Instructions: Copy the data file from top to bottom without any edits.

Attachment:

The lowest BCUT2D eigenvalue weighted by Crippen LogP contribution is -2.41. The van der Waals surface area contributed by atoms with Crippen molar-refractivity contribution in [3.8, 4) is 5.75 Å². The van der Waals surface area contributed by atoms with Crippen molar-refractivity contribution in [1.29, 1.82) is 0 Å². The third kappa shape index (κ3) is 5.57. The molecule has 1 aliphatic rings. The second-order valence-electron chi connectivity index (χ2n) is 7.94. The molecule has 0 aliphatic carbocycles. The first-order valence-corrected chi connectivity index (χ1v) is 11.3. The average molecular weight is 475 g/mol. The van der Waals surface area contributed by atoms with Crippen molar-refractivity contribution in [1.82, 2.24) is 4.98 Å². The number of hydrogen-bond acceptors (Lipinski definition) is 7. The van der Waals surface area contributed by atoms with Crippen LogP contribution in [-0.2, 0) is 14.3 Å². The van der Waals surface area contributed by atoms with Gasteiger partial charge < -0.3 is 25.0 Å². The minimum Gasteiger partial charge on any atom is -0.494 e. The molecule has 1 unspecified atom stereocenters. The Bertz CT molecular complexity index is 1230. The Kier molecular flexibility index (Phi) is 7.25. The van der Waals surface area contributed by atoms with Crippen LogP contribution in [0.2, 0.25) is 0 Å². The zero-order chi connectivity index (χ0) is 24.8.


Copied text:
The lowest BCUT2D eigenvalue weighted by Crippen LogP contribution is -2.41. The van der Waals surface area contributed by atoms with Crippen molar-refractivity contribution in [3.8, 4) is 5.75 Å². The van der Waals surface area contributed by atoms with Crippen molar-refractivity contribution in [1.29, 1.82) is 0 Å². The third kappa shape index (κ3) is 5.57. The molecule has 1 aliphatic rings. The second-order valence-electron chi connectivity index (χ2n) is 7.94. The molecule has 0 aliphatic carbocycles. The first-order valence-corrected chi connectivity index (χ1v) is 11.3. The average molecular weight is 475 g/mol. The van der Waals surface area contributed by atoms with Crippen molar-refractivity contribution in [1.82, 2.24) is 4.98 Å². The number of hydrogen-bond acceptors (Lipinski definition) is 7. The van der Waals surface area contributed by atoms with Crippen LogP contribution in [-0.2, 0) is 14.3 Å². The van der Waals surface area contributed by atoms with Gasteiger partial charge < -0.3 is 25.0 Å². The minimum Gasteiger partial charge on any atom is -0.494 e. The molecule has 1 unspecified atom stereocenters. The Bertz CT molecular complexity index is 1230. The Kier molecular flexibility index (Phi) is 7.25. The van der Waals surface area contributed by atoms with Crippen LogP contribution in [0.2, 0.25) is 0 Å². The zero-order chi connectivity index (χ0) is 24.8.